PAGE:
We break for a reminder that this isn’t a breathless Wired article where “just add tech” techno-utopias will be entertained. Sadly I think that too often when there is fear or misunderstanding of the Internet era people can revert to simplistic “just be more like Amazon” talk, sprinkling tech as they go. That’s one of the reasons I try to avoid using the term digital without being sure I’m with people who all agree we mean something like Tom Loosemore’s definition of digital. Too often ‘digital’ becomes a hand waving phrase to avoid precision about what we are actually talking about.
Let’s also be clear that “not getting it” doesn’t mean people are bad, it means we’ve got work to do. Now some will be stubborn, lacking curiosity and hard to budge. But in my experience most aren’t. We don’t need 100% understanding from all stakeholders. We just need enough to swing the pendulum.
The end of the heroic leadership paradigm
I didn’t know what it was called until I saw Barbara Kellerman speak at Harvard, but now I can proudly declare that I’m a passionate student of collaborative leadership. That is to say that the heroic model of a super-CEO type leader is not one I subscribe to and I don’t think is sustainable in our modern world.
In public services I think that means breaking down the Victorian, militaristic hierarchies in our organisations. It also means helping our leaders to recognise that a mechanistic mental model of how to bring about change is deeply flawed. There may be some levers to pull on, but they aren’t connected to anything at the other end, so won’t achieve the desired outcomes. Quite simply, just because someone has a position high up a hierarchy, Prime Minister even, doesn’t mean the outcomes they desire will happen on their say-so.
Rather I think an agricultural model of thinking and leading is more appropriate. We can’t make a seed germinate. We can’t know what’s going on inside a seed without destroying it. But we know the conditions it needs to give it the best chance of successfully germinating and growing: Fertile soil, water, warmth, sunshine and so on. Creating the conditions for success, in the knowledge that we can’t control for everything is vital to the mind shift we need to achieve. This means nurturing teams, valuing staff happiness and engagement are all even more vital.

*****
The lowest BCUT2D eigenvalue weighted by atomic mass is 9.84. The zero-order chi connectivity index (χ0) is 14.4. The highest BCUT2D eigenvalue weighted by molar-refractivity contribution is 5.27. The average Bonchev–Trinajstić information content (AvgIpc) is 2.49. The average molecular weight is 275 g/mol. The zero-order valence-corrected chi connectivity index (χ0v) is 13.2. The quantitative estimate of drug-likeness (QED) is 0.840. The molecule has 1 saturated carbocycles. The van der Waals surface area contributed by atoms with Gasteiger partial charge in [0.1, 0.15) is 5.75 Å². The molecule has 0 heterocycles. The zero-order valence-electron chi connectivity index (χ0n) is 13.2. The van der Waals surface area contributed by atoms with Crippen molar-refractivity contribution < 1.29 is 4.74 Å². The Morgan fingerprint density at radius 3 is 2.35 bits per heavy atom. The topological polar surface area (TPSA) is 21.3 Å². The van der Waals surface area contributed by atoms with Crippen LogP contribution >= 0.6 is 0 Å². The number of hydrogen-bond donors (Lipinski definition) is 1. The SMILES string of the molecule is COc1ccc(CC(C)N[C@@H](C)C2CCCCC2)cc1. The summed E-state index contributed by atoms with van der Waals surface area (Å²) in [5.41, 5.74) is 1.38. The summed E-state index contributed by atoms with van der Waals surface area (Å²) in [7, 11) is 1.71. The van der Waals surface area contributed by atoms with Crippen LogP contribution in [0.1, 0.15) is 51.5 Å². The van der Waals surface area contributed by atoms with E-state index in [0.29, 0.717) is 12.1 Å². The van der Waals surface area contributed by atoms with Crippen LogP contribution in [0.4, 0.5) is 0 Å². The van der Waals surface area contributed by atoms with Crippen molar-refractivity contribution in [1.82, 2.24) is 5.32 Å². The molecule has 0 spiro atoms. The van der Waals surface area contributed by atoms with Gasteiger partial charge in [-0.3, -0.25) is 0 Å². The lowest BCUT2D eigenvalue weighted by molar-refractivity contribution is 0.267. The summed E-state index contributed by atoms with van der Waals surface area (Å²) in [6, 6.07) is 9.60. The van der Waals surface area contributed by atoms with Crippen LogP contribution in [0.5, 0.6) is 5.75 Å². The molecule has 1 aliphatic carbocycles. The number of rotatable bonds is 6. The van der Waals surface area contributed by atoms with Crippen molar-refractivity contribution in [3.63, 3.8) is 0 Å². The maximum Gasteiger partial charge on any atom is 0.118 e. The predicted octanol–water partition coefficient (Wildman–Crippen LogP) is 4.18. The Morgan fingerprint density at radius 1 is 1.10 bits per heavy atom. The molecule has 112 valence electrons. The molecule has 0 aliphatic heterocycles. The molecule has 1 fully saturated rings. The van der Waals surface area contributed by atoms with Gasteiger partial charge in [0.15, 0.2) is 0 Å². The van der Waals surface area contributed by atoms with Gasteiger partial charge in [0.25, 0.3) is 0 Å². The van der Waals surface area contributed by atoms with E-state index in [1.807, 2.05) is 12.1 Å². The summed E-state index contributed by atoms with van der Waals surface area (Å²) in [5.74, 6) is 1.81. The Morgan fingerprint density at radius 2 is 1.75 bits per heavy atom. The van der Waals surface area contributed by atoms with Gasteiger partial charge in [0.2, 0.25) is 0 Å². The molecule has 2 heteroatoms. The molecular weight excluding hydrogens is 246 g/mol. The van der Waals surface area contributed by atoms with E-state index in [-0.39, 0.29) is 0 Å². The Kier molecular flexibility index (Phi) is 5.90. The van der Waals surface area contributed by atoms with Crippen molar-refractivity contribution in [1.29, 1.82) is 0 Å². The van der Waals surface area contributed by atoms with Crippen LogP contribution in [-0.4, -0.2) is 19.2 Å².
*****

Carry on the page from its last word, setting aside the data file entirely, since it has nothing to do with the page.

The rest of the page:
How does this help me with stakeholders?
It does. Because there are lots of excellent people, associations, companies and agencies supporting leaders on such journeys to collaboration and systems thinking without explicitly talking about technology. I think that can be an incredibly helpful trojan horse to shifting the thinking.
Secondly, this mindset really can be shifted by a small group of people. It needs resilience and some supporters at or near the top, but this journey doesn’t require your whole organisation to agree or understand before the tide will start to turn with positive outcomes. The Margaret Mead quote hits the spot on this:
I took the time to set out some of my underlying assumptions about styles of leadership and thinking because they’re important. Launching into why the Internet era is different without first being clear on the necessary common ground is, in my experience, risking a high chance of early failure.
We urgently need stakeholders to think about, decide on and support work in different ways. We need them to fund teams, not projects. We need patient supportive leaders to allow the hard work of discovery, user research and service design to actually bear fruit. We need to bin business cases: They give false comfort with lies about how much will be saved or earned in 4 years if we spend X now. As public servants we need to focus on the wicked problems which, by their very nature, can never offer certainty on costs nor returns in a fixed timescale.